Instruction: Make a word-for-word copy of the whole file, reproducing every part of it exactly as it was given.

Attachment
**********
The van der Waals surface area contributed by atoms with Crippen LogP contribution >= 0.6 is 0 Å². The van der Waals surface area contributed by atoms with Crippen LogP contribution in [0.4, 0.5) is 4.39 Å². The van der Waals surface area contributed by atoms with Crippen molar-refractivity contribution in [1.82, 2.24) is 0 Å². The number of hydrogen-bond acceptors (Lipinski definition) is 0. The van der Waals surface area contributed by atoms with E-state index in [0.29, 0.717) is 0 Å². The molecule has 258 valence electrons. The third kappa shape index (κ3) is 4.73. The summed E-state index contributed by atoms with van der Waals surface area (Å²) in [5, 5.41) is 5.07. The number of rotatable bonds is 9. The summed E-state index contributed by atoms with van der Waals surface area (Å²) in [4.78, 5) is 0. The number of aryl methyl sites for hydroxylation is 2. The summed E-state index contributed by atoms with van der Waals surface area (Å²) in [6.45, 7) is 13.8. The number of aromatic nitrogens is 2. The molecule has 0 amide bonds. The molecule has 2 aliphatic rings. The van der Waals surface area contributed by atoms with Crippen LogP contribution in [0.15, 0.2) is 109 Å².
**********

The van der Waals surface area contributed by atoms with Crippen LogP contribution >= 0.6 is 0 Å². The van der Waals surface area contributed by atoms with Crippen LogP contribution in [0.4, 0.5) is 4.39 Å². The van der Waals surface area contributed by atoms with Crippen molar-refractivity contribution in [1.82, 2.24) is 0 Å². The number of hydrogen-bond acceptors (Lipinski definition) is 0. The van der Waals surface area contributed by atoms with E-state index in [0.29, 0.717) is 0 Å². The molecule has 258 valence electrons. The third kappa shape index (κ3) is 4.73. The summed E-state index contributed by atoms with van der Waals surface area (Å²) in [5, 5.41) is 5.07. The number of rotatable bonds is 9. The summed E-state index contributed by atoms with van der Waals surface area (Å²) in [4.78, 5) is 0. The number of aryl methyl sites for hydroxylation is 2. The summed E-state index contributed by atoms with van der Waals surface area (Å²) in [6.45, 7) is 13.8. The number of aromatic nitrogens is 2. The molecule has 0 amide bonds. The molecule has 2 aliphatic rings. The van der Waals surface area contributed by atoms with Crippen LogP contribution in [0.15, 0.2) is 109 Å².